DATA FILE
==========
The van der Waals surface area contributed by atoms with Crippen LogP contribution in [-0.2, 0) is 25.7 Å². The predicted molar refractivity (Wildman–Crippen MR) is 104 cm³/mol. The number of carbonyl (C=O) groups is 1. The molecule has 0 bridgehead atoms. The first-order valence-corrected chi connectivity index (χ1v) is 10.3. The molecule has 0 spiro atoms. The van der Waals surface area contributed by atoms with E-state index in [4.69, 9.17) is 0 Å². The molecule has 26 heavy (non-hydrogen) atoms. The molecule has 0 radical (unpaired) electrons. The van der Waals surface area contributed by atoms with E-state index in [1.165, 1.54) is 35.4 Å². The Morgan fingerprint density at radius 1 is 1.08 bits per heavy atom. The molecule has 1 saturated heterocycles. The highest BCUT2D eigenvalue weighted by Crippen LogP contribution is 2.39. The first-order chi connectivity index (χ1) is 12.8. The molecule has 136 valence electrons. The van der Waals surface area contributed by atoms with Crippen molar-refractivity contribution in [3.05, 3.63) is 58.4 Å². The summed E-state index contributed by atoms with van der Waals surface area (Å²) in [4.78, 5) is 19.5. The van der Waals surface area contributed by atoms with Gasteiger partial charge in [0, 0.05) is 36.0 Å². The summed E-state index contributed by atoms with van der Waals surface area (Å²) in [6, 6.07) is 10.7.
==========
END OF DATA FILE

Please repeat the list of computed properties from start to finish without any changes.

The van der Waals surface area contributed by atoms with Crippen LogP contribution in [-0.2, 0) is 25.7 Å². The predicted molar refractivity (Wildman–Crippen MR) is 104 cm³/mol. The number of carbonyl (C=O) groups is 1. The molecule has 0 bridgehead atoms. The first-order valence-corrected chi connectivity index (χ1v) is 10.3. The molecule has 0 spiro atoms. The van der Waals surface area contributed by atoms with E-state index in [4.69, 9.17) is 0 Å². The molecule has 26 heavy (non-hydrogen) atoms. The molecule has 0 radical (unpaired) electrons. The van der Waals surface area contributed by atoms with E-state index in [1.165, 1.54) is 35.4 Å². The Morgan fingerprint density at radius 1 is 1.08 bits per heavy atom. The molecule has 1 saturated heterocycles. The highest BCUT2D eigenvalue weighted by Crippen LogP contribution is 2.39. The first-order chi connectivity index (χ1) is 12.8. The molecule has 136 valence electrons. The van der Waals surface area contributed by atoms with Crippen molar-refractivity contribution in [3.05, 3.63) is 58.4 Å². The summed E-state index contributed by atoms with van der Waals surface area (Å²) in [4.78, 5) is 19.5. The van der Waals surface area contributed by atoms with Gasteiger partial charge in [0, 0.05) is 36.0 Å². The summed E-state index contributed by atoms with van der Waals surface area (Å²) in [6, 6.07) is 10.7.